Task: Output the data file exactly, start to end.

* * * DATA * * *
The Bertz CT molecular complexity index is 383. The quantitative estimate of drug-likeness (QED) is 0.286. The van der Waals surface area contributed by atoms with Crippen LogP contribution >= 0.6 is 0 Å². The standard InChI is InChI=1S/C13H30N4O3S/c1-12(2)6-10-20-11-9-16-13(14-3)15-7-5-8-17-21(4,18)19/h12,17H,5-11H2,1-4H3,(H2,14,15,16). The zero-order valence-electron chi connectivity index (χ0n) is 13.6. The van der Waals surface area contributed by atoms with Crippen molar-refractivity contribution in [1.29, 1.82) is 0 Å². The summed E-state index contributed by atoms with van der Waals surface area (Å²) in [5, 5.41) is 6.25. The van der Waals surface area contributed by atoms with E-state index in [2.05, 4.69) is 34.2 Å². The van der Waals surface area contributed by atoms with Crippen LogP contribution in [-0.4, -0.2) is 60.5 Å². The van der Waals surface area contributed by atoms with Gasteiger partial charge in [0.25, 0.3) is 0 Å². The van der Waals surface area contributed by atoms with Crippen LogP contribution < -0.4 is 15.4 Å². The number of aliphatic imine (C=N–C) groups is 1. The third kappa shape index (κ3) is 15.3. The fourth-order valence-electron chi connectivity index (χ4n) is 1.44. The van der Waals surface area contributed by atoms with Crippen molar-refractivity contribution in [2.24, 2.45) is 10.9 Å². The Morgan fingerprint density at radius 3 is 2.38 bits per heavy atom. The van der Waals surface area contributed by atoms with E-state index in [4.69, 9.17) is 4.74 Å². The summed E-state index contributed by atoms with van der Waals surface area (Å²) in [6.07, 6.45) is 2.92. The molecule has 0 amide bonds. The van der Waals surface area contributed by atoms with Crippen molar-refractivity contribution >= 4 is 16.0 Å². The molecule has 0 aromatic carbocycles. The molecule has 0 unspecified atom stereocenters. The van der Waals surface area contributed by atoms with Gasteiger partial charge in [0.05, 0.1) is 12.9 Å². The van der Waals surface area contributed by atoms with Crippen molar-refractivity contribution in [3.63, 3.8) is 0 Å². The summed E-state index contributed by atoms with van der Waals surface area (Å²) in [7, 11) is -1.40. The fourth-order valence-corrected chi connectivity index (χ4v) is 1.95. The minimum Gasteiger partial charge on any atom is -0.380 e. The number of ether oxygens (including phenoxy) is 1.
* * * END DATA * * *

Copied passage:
The Bertz CT molecular complexity index is 383. The quantitative estimate of drug-likeness (QED) is 0.286. The van der Waals surface area contributed by atoms with Crippen LogP contribution >= 0.6 is 0 Å². The standard InChI is InChI=1S/C13H30N4O3S/c1-12(2)6-10-20-11-9-16-13(14-3)15-7-5-8-17-21(4,18)19/h12,17H,5-11H2,1-4H3,(H2,14,15,16). The zero-order valence-electron chi connectivity index (χ0n) is 13.6. The van der Waals surface area contributed by atoms with Crippen molar-refractivity contribution in [1.29, 1.82) is 0 Å². The summed E-state index contributed by atoms with van der Waals surface area (Å²) in [5, 5.41) is 6.25. The van der Waals surface area contributed by atoms with E-state index in [2.05, 4.69) is 34.2 Å². The van der Waals surface area contributed by atoms with Crippen LogP contribution in [-0.4, -0.2) is 60.5 Å². The van der Waals surface area contributed by atoms with Gasteiger partial charge in [0.25, 0.3) is 0 Å². The van der Waals surface area contributed by atoms with Crippen LogP contribution < -0.4 is 15.4 Å². The number of aliphatic imine (C=N–C) groups is 1. The third kappa shape index (κ3) is 15.3. The fourth-order valence-electron chi connectivity index (χ4n) is 1.44. The van der Waals surface area contributed by atoms with Crippen molar-refractivity contribution in [2.24, 2.45) is 10.9 Å². The Morgan fingerprint density at radius 3 is 2.38 bits per heavy atom. The van der Waals surface area contributed by atoms with E-state index in [4.69, 9.17) is 4.74 Å². The summed E-state index contributed by atoms with van der Waals surface area (Å²) in [6.07, 6.45) is 2.92. The molecule has 0 amide bonds. The van der Waals surface area contributed by atoms with Crippen molar-refractivity contribution >= 4 is 16.0 Å². The molecule has 0 aromatic carbocycles. The molecule has 0 unspecified atom stereocenters. The van der Waals surface area contributed by atoms with Gasteiger partial charge in [0.05, 0.1) is 12.9 Å². The van der Waals surface area contributed by atoms with Crippen molar-refractivity contribution in [3.63, 3.8) is 0 Å². The summed E-state index contributed by atoms with van der Waals surface area (Å²) in [7, 11) is -1.40. The fourth-order valence-corrected chi connectivity index (χ4v) is 1.95. The minimum Gasteiger partial charge on any atom is -0.380 e. The number of ether oxygens (including phenoxy) is 1.